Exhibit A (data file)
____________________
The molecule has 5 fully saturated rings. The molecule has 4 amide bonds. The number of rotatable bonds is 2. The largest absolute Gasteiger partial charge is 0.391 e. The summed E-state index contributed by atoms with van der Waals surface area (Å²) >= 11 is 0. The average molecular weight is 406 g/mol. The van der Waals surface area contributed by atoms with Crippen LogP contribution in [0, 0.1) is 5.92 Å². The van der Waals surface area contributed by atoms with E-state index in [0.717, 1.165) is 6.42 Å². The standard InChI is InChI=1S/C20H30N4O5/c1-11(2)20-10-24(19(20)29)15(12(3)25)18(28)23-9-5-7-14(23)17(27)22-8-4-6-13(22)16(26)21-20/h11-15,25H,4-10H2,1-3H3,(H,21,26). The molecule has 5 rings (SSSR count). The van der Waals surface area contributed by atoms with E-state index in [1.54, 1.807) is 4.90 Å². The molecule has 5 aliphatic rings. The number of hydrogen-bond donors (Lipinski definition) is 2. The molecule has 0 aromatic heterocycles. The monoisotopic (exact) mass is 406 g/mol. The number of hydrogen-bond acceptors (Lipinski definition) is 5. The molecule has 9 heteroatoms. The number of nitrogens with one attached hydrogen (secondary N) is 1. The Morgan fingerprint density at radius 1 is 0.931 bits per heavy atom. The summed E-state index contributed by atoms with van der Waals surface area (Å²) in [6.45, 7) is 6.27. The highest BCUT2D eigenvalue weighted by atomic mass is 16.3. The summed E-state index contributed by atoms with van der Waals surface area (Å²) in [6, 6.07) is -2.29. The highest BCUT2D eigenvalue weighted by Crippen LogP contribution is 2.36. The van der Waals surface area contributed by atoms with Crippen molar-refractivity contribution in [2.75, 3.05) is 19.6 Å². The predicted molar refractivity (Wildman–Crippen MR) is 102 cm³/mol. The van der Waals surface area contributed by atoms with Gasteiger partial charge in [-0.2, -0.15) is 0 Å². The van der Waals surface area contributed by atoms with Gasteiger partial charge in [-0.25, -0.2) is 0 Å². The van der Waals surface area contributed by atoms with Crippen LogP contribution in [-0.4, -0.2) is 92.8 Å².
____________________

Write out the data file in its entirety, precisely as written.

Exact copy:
The molecule has 5 fully saturated rings. The molecule has 4 amide bonds. The number of rotatable bonds is 2. The largest absolute Gasteiger partial charge is 0.391 e. The summed E-state index contributed by atoms with van der Waals surface area (Å²) >= 11 is 0. The average molecular weight is 406 g/mol. The van der Waals surface area contributed by atoms with Crippen LogP contribution in [0, 0.1) is 5.92 Å². The van der Waals surface area contributed by atoms with E-state index in [0.717, 1.165) is 6.42 Å². The standard InChI is InChI=1S/C20H30N4O5/c1-11(2)20-10-24(19(20)29)15(12(3)25)18(28)23-9-5-7-14(23)17(27)22-8-4-6-13(22)16(26)21-20/h11-15,25H,4-10H2,1-3H3,(H,21,26). The molecule has 5 rings (SSSR count). The van der Waals surface area contributed by atoms with E-state index in [1.54, 1.807) is 4.90 Å². The molecule has 5 aliphatic rings. The number of hydrogen-bond donors (Lipinski definition) is 2. The molecule has 0 aromatic heterocycles. The monoisotopic (exact) mass is 406 g/mol. The number of hydrogen-bond acceptors (Lipinski definition) is 5. The molecule has 9 heteroatoms. The number of nitrogens with one attached hydrogen (secondary N) is 1. The Morgan fingerprint density at radius 1 is 0.931 bits per heavy atom. The summed E-state index contributed by atoms with van der Waals surface area (Å²) in [6.45, 7) is 6.27. The highest BCUT2D eigenvalue weighted by atomic mass is 16.3. The summed E-state index contributed by atoms with van der Waals surface area (Å²) in [6, 6.07) is -2.29. The highest BCUT2D eigenvalue weighted by Crippen LogP contribution is 2.36. The van der Waals surface area contributed by atoms with Crippen molar-refractivity contribution in [2.75, 3.05) is 19.6 Å². The predicted molar refractivity (Wildman–Crippen MR) is 102 cm³/mol. The van der Waals surface area contributed by atoms with Gasteiger partial charge in [-0.2, -0.15) is 0 Å². The van der Waals surface area contributed by atoms with Gasteiger partial charge in [-0.25, -0.2) is 0 Å². The van der Waals surface area contributed by atoms with Crippen LogP contribution in [-0.4, -0.2) is 92.8 Å².